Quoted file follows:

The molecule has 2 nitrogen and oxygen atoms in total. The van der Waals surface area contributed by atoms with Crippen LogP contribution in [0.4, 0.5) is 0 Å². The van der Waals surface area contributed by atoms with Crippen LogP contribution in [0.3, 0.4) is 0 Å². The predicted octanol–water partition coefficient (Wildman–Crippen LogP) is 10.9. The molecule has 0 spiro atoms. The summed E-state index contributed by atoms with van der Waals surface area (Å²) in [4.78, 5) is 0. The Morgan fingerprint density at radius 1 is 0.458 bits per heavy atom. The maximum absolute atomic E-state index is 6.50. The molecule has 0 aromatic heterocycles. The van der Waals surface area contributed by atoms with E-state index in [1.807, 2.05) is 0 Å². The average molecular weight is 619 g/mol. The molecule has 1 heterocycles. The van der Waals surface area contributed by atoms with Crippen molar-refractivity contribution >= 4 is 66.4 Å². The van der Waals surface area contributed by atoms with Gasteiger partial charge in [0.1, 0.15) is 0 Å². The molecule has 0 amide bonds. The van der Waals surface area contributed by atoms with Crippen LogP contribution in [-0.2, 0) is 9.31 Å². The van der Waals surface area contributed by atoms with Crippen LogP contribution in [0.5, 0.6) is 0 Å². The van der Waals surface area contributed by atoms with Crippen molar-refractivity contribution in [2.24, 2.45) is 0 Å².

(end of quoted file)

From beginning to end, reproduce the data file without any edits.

The molecule has 2 nitrogen and oxygen atoms in total. The van der Waals surface area contributed by atoms with Crippen LogP contribution in [0.4, 0.5) is 0 Å². The van der Waals surface area contributed by atoms with Crippen LogP contribution in [0.3, 0.4) is 0 Å². The predicted octanol–water partition coefficient (Wildman–Crippen LogP) is 10.9. The molecule has 0 spiro atoms. The summed E-state index contributed by atoms with van der Waals surface area (Å²) in [4.78, 5) is 0. The Morgan fingerprint density at radius 1 is 0.458 bits per heavy atom. The maximum absolute atomic E-state index is 6.50. The molecule has 0 aromatic heterocycles. The van der Waals surface area contributed by atoms with E-state index in [1.807, 2.05) is 0 Å². The average molecular weight is 619 g/mol. The molecule has 1 heterocycles. The van der Waals surface area contributed by atoms with Crippen molar-refractivity contribution >= 4 is 66.4 Å². The van der Waals surface area contributed by atoms with Gasteiger partial charge in [0.1, 0.15) is 0 Å². The molecule has 0 amide bonds. The van der Waals surface area contributed by atoms with Crippen LogP contribution in [-0.2, 0) is 9.31 Å². The van der Waals surface area contributed by atoms with Crippen LogP contribution in [0.5, 0.6) is 0 Å². The van der Waals surface area contributed by atoms with Crippen molar-refractivity contribution in [2.24, 2.45) is 0 Å².